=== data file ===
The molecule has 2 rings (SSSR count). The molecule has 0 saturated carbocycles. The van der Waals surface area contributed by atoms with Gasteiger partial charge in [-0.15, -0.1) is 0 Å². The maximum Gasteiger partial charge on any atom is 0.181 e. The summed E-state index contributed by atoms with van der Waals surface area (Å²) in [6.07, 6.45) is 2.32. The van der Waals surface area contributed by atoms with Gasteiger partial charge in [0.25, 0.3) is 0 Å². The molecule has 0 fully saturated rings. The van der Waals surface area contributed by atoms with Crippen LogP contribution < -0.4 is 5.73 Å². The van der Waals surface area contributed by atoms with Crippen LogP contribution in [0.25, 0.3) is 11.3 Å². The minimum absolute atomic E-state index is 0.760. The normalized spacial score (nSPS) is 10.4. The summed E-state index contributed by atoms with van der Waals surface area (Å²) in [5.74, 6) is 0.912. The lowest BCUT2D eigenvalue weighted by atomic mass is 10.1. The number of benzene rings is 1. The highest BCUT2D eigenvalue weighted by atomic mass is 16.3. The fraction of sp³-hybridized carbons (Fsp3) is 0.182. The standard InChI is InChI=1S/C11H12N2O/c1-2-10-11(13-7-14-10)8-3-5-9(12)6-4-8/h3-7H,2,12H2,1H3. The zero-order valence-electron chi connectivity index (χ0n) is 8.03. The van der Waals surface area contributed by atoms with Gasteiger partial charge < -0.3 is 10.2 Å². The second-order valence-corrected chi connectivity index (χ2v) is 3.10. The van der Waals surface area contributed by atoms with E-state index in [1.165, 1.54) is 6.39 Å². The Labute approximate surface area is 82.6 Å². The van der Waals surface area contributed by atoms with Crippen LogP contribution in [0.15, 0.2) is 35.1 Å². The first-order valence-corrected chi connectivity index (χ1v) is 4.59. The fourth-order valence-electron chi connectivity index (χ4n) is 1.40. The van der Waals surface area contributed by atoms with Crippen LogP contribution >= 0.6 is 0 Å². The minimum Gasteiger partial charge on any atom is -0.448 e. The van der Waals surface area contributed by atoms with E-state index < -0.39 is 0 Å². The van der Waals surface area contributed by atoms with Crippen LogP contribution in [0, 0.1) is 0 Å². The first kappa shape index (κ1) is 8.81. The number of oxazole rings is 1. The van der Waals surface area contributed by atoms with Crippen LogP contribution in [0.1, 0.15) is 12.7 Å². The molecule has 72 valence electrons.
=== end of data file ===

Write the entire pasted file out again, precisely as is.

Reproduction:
The molecule has 2 rings (SSSR count). The molecule has 0 saturated carbocycles. The van der Waals surface area contributed by atoms with Gasteiger partial charge in [-0.15, -0.1) is 0 Å². The maximum Gasteiger partial charge on any atom is 0.181 e. The summed E-state index contributed by atoms with van der Waals surface area (Å²) in [6.07, 6.45) is 2.32. The van der Waals surface area contributed by atoms with Gasteiger partial charge in [0.25, 0.3) is 0 Å². The molecule has 0 fully saturated rings. The van der Waals surface area contributed by atoms with Crippen LogP contribution < -0.4 is 5.73 Å². The van der Waals surface area contributed by atoms with Crippen LogP contribution in [0.25, 0.3) is 11.3 Å². The minimum absolute atomic E-state index is 0.760. The normalized spacial score (nSPS) is 10.4. The summed E-state index contributed by atoms with van der Waals surface area (Å²) in [5.74, 6) is 0.912. The lowest BCUT2D eigenvalue weighted by atomic mass is 10.1. The number of benzene rings is 1. The highest BCUT2D eigenvalue weighted by atomic mass is 16.3. The fraction of sp³-hybridized carbons (Fsp3) is 0.182. The standard InChI is InChI=1S/C11H12N2O/c1-2-10-11(13-7-14-10)8-3-5-9(12)6-4-8/h3-7H,2,12H2,1H3. The zero-order valence-electron chi connectivity index (χ0n) is 8.03. The van der Waals surface area contributed by atoms with Gasteiger partial charge < -0.3 is 10.2 Å². The second-order valence-corrected chi connectivity index (χ2v) is 3.10. The van der Waals surface area contributed by atoms with E-state index in [1.165, 1.54) is 6.39 Å². The Labute approximate surface area is 82.6 Å². The van der Waals surface area contributed by atoms with Crippen LogP contribution in [0.15, 0.2) is 35.1 Å². The first-order valence-corrected chi connectivity index (χ1v) is 4.59. The fourth-order valence-electron chi connectivity index (χ4n) is 1.40. The van der Waals surface area contributed by atoms with Crippen LogP contribution >= 0.6 is 0 Å². The minimum Gasteiger partial charge on any atom is -0.448 e. The van der Waals surface area contributed by atoms with E-state index < -0.39 is 0 Å². The van der Waals surface area contributed by atoms with Crippen LogP contribution in [0, 0.1) is 0 Å². The first kappa shape index (κ1) is 8.81. The number of oxazole rings is 1. The van der Waals surface area contributed by atoms with Crippen LogP contribution in [0.1, 0.15) is 12.7 Å². The molecule has 72 valence electrons.